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Nick de Firmian vs Hikaru Nakamura
US Championship 2006 (2006), San Diego, CA USA, rd 7, Mar-09
French Defense: McCutcheon. Lasker Variation (C12)  ·  0-1



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Kibitzer's Corner
Mar-10-06  The17thPawn: Nakamura on the come back trail? Look out!
Mar-10-06  iron maiden: Unfortunately he probably left it too long. He has the worst tie-breaks of any of the other A-group leaders, so even if he succeeds in tying for first, he won't make the finals match. To have a chance at defending his title, he needs an outright first-place finish.
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  keypusher: White has the good bishop, he has a great outpost for his knight on e5, and...gets hammered! Would love to hear what Nakamura and De Firmian have to say about this game.
Mar-10-06  Jim Bartle: Looks to me as if the pressure of black's queenside pawns became too much. Then black's rook and queen took over the 7th rank, with the white king already out in the open. Black chased the king up the board to its demise.
Mar-10-06  Fan of Leko: Nakamura had big clock edge all through the game, and it served him well. The same tonight in beating Gurevich.
Mar-10-06  Fan of Leko: Oh well, so much for the value of experience. Defirmian was an experienced GM before Nakamura was born, but talent is talent (not that Defirmian isn't talented too).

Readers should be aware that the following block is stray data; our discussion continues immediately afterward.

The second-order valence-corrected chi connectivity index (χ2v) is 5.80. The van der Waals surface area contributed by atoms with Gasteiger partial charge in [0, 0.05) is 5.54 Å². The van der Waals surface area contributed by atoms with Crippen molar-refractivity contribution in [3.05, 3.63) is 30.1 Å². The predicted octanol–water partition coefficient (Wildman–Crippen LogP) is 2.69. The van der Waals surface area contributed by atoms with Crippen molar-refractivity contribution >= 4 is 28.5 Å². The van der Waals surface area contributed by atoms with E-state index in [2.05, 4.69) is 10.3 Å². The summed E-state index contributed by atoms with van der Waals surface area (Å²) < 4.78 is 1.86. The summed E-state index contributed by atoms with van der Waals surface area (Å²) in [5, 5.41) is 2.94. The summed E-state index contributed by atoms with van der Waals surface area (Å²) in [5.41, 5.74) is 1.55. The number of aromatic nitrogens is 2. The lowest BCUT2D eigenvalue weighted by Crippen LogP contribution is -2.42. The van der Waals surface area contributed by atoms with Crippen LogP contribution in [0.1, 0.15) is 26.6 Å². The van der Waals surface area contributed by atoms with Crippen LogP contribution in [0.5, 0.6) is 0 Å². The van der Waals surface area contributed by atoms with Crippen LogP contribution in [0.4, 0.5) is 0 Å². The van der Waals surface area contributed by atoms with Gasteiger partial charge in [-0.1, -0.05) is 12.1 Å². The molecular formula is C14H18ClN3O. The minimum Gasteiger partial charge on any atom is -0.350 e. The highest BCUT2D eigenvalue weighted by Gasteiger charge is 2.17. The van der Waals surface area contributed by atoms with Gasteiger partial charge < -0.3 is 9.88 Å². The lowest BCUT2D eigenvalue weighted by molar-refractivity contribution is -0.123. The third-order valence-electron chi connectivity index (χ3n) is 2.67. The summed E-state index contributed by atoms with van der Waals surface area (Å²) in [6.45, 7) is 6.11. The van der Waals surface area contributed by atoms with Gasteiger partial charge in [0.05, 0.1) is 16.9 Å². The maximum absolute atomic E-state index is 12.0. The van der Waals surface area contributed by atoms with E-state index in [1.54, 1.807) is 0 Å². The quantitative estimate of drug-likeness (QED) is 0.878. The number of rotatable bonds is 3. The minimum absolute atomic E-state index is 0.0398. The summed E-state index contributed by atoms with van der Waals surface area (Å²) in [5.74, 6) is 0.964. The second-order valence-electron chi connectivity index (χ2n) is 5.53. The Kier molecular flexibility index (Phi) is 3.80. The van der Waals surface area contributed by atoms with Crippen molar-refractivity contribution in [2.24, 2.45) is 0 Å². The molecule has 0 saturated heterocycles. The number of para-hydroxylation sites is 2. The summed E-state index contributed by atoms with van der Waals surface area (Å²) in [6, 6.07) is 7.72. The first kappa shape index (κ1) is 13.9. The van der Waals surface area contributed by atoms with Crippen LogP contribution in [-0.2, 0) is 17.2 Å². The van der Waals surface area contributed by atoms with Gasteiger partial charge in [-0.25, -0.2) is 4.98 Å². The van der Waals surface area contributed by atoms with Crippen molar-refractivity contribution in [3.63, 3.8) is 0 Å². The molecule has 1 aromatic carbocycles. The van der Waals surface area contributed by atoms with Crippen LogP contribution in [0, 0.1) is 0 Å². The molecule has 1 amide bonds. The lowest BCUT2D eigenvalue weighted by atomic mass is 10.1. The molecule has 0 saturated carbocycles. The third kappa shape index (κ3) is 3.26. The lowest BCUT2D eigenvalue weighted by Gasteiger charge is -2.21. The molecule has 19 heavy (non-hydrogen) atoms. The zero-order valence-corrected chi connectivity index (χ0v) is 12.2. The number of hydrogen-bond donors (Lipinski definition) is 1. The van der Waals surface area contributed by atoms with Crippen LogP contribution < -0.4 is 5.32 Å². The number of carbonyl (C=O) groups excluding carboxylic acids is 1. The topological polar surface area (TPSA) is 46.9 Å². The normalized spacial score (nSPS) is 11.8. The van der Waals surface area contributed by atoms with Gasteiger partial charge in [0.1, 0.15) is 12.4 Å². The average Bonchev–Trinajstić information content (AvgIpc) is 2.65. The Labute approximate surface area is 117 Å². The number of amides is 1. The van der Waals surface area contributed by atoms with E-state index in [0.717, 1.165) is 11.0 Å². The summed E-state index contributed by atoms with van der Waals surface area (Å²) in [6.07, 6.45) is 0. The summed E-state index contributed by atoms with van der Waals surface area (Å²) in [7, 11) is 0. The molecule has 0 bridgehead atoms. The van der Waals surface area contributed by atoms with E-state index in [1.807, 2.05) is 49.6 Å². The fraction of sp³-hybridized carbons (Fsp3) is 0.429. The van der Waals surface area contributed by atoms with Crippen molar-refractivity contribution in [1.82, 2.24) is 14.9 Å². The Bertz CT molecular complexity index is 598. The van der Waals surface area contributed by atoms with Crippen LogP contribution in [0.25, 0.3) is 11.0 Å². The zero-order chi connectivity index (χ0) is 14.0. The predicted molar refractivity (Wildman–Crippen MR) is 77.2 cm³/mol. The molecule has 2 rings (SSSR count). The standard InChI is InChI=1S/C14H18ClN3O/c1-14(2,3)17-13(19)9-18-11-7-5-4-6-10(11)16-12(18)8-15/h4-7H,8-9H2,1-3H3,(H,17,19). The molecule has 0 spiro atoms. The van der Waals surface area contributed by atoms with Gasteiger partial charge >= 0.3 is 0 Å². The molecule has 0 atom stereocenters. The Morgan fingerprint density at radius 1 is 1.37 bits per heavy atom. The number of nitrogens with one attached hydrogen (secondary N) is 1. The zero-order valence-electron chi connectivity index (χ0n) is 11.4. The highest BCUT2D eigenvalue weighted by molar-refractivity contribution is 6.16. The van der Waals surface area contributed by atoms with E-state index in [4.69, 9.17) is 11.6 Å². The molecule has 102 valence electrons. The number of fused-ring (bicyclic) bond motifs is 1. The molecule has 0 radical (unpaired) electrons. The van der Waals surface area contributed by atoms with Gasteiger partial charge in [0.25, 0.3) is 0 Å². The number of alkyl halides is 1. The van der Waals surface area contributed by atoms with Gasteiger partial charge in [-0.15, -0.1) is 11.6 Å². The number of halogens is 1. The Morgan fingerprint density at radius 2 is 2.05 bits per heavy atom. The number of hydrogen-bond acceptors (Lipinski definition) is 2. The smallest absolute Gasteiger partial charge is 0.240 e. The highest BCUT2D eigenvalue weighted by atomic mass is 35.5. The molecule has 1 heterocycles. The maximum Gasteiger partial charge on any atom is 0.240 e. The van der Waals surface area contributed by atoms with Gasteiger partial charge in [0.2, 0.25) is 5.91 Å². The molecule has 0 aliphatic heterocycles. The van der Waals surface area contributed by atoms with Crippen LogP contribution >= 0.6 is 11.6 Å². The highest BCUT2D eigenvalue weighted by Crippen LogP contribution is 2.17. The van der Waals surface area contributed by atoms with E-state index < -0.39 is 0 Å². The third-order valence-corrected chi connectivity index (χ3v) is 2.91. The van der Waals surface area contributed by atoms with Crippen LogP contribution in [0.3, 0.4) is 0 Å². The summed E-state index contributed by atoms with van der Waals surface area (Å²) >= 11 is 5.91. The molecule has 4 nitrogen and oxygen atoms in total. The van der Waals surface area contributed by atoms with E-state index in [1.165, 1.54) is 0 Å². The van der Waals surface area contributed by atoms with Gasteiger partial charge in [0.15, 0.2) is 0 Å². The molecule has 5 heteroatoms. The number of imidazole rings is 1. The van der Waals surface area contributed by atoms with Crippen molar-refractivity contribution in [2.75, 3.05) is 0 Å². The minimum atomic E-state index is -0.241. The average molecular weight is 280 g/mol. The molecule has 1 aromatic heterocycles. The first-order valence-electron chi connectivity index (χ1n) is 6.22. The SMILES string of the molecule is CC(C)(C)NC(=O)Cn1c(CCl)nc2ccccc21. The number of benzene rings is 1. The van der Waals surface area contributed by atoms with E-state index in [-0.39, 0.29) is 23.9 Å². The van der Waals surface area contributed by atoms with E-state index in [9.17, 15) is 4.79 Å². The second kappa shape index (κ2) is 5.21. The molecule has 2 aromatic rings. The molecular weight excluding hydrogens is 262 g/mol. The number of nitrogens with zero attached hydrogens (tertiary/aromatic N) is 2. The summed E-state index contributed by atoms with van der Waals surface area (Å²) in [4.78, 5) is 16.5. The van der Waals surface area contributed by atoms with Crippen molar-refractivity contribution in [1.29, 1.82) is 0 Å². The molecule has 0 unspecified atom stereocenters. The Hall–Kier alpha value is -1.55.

Mar-11-06  iron maiden: Watching the game live, 17...f5 and 19...h5 appeared downright suicidal. Naka voluntarily saddled himself with a couple of weak kingside pawns under constant fire. The black pieces would be tied to their defense and de Firmian would have an easy breakthough. In fact it looked so hopeless that I left to go to dinner with some friends, convinced that it would be 1-0 when I got back.

I returned at the end of the first time control and--surprise! Instead it is Black who wins, by exploiting a huge weakness in the ***White*** pawn structure. The tiny, isolated a-pawn, seemingly ignored in all the strategical proceedings on the kingside, was the only target Nakamura needed to stage a winning offensive. Perhaps he had planned on attacking it as early as move 14, when White for no good reason shoved it to its vulnerable position on a3. Or maybe Naka believed himself that he was losing, and lashed out at the pawn merely in desperation. Very interesting game regardless.

Mar-13-06  Ulhumbrus: 28...Nc7! supports the e6 pawn with a second minor piece instead of playing for ...Ne4 by ...Nd6. White will be able to attack e6 with both of his minor pieces by Ng5 and Bh3.
Mar-13-06  Ulhumbrus: 11 Nf3 attacks the Black king side more slowly than 11 h4. This will lead to Black being given time to castle on the Queen side. After that it will be Black who has the advantage. This is because after Kd2, White cannot make his king as safe as Black's king will be, if Black's king is able to castle on the Queen side.
Mar-18-06  EmperorAtahualpa: Could 50.Kf3 have avoided defeat for White?
Apr-02-06  patzer2: After 50. Kf3, Black wins easily with 50...Qg2+ 51. Ke3 Nd6 and White about to be mated.
Apr-03-06  SniperOnG7: It is interesting that even though Black has the worse set of minor pieces (ie bad bishop)he is able to create much counterplay. This reminds me of the KID
Mar-07-19  Howard: This wasn't the only game in the event where youth trumped experience. Kamsky beat Browne in the first round---Browne became a GM four years before Kamsky was born.

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